If one accepts that structural adjustment in the gradual and medium term, and concentrating on supply augmentation is the alternative, two questions arise. First, what is the role and relevance of the Bank’s structural adjustment lending program in Africa? Second, what is the role for the Fund in this situation?
As regards the first, structural adjustment lending that provides quickdisbursing assistance untied to projects is certainly welcome, but the conditionality prescribed by the World Bank on macroeconomic policies comes close to the conditionality prescribed by the Fund that has been the cause of so many problems. Superimposed as it is on the Fund’s conditionality, it constitutes, in Mr. Loxley’s phrase, a “double dose of external leverage.” SALs have been marked by a fairly standard set of policy prescriptions relating to the operation of the pricing system, interest rates, exchange rates, the trade regime, and the like—all very similar to the standard prescriptions enjoined on borrowing countries by the Fund in its supply-oriented aspects. Growing collaboration between the Fund and the Bank would, in normal circumstances, have been a welcome feature, but when one institution makes a precondition for sanctioning loans or permitting tranche drawings that the country must arrive at an agreement with the other, borrowing countries find they have little outside choice, especially with the deterioration in the overall aid climate and the slowdown in commercial bank lending. Structural adjustment lending was designed to provide countries with a line of finance for a long enough period, beyond the normal period of the extended Fund facility to effect necessary structural adjustment, but SALs, though untied to projects, are a far cry from the program lending for which developing countries have been pleading. The stringent conditionality accompanying SALs deprives them of the type of flexibility associated with program lending. If they are to serve the purpose for which they were instituted, clearly conditionality needs to be suitably tailored to the structural characteristics of the borrowing country. SALs are, in a manner of speaking, extended extended Fund facilities. Their similarity of policy mixes makes one wonder whether, in the light of experience with extended Fund facilities, there is any reason to be more hopeful about SALs. Though SALs were introduced with considerable fanfare about four years ago, there is already some evidence of disenchantment with their performance and even their appropriateness. The use of sector adjustment loans is a recognition that SALs perhaps are taking on more in policy reform than they can effectively handle. SALs certainly would help where countries need a program of assistance to induce fuller utilization of existing capacity, and it would perhaps be appropriate to look at them as instruments for more efficient and optimal utilization of capacity rather than as instruments of wide-ranging policy changes. At the same time, SALs are no substitute for the more conventional project financing with its stress on supporting investment.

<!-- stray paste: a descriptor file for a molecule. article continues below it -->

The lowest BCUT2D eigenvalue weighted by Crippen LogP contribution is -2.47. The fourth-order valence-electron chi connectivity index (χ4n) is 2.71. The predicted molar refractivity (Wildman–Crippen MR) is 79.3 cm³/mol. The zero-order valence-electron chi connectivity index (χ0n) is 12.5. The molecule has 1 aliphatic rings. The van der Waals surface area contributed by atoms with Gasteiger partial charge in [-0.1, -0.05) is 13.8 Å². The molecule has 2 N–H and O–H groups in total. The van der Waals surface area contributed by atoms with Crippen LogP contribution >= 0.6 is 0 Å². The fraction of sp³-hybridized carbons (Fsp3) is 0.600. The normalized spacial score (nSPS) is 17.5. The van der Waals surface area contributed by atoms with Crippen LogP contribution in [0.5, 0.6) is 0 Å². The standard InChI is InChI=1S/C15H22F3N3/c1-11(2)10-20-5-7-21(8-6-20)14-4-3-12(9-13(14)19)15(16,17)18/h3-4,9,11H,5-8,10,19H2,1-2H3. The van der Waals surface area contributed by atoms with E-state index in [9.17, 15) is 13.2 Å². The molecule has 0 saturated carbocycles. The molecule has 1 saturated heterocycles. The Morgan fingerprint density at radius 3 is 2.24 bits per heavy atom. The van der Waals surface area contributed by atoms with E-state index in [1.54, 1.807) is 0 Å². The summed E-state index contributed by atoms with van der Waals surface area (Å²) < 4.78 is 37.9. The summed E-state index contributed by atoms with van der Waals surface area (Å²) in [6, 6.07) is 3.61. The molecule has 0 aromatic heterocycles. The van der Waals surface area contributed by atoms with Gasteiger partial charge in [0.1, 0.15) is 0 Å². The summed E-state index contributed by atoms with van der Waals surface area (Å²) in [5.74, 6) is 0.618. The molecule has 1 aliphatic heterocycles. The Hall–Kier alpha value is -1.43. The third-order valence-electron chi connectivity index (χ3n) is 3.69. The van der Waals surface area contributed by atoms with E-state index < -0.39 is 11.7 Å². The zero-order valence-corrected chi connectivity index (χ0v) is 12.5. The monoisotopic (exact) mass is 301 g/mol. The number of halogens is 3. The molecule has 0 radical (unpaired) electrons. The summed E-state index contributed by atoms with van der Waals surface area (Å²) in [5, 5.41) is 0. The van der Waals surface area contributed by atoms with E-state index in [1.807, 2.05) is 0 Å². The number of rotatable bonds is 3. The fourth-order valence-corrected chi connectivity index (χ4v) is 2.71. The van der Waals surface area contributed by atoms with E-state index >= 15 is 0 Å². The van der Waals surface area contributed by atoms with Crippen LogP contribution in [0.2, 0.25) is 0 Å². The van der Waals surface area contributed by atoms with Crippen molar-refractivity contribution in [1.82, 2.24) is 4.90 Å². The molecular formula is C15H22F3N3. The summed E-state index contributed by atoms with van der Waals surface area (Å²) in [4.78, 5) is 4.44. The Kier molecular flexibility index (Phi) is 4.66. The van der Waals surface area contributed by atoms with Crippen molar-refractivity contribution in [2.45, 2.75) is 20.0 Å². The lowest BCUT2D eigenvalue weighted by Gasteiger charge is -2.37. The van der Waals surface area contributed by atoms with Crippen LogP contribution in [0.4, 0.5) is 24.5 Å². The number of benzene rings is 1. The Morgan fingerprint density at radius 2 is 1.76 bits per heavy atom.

In other words, conditionality should be broad based and country specific rather than based on a standard mix of market-oriented policies on the supposed ground that these policies are better geared to provoking the appropriate supply responses. The alignment of policies with market forces does not fit well with the diversity of social and economic systems of the members of the two international financial institutions. Even in Africa there is wide diversity in economic organization and there are varying degrees of state intervention in the economic process.